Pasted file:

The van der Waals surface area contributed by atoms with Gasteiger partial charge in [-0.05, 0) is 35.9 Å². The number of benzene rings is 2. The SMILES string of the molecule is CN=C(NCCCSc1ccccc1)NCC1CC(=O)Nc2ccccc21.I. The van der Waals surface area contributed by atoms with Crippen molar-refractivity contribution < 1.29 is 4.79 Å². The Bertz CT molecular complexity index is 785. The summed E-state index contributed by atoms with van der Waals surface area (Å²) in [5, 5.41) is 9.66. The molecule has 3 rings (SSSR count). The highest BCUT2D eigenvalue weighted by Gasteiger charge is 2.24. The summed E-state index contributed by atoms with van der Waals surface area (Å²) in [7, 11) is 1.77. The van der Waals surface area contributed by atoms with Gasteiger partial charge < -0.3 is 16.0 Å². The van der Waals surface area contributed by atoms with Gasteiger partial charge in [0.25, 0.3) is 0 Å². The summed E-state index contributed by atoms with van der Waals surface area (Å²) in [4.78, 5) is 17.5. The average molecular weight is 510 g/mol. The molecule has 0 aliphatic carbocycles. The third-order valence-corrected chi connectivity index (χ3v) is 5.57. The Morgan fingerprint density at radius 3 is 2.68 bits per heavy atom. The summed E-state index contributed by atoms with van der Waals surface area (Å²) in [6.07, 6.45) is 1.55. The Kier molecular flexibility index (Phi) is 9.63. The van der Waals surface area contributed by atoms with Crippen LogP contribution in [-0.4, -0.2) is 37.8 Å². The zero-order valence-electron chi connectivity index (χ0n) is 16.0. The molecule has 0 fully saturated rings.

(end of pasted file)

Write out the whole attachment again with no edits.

The van der Waals surface area contributed by atoms with Gasteiger partial charge in [-0.05, 0) is 35.9 Å². The number of benzene rings is 2. The SMILES string of the molecule is CN=C(NCCCSc1ccccc1)NCC1CC(=O)Nc2ccccc21.I. The van der Waals surface area contributed by atoms with Crippen molar-refractivity contribution < 1.29 is 4.79 Å². The Bertz CT molecular complexity index is 785. The summed E-state index contributed by atoms with van der Waals surface area (Å²) in [5, 5.41) is 9.66. The molecule has 3 rings (SSSR count). The highest BCUT2D eigenvalue weighted by Gasteiger charge is 2.24. The summed E-state index contributed by atoms with van der Waals surface area (Å²) in [7, 11) is 1.77. The van der Waals surface area contributed by atoms with Gasteiger partial charge < -0.3 is 16.0 Å². The van der Waals surface area contributed by atoms with Gasteiger partial charge in [0.25, 0.3) is 0 Å². The summed E-state index contributed by atoms with van der Waals surface area (Å²) in [4.78, 5) is 17.5. The average molecular weight is 510 g/mol. The molecule has 0 aliphatic carbocycles. The third-order valence-corrected chi connectivity index (χ3v) is 5.57. The Morgan fingerprint density at radius 3 is 2.68 bits per heavy atom. The summed E-state index contributed by atoms with van der Waals surface area (Å²) in [6.07, 6.45) is 1.55. The Kier molecular flexibility index (Phi) is 9.63. The van der Waals surface area contributed by atoms with Crippen LogP contribution in [-0.4, -0.2) is 37.8 Å². The zero-order valence-electron chi connectivity index (χ0n) is 16.0. The molecule has 0 fully saturated rings.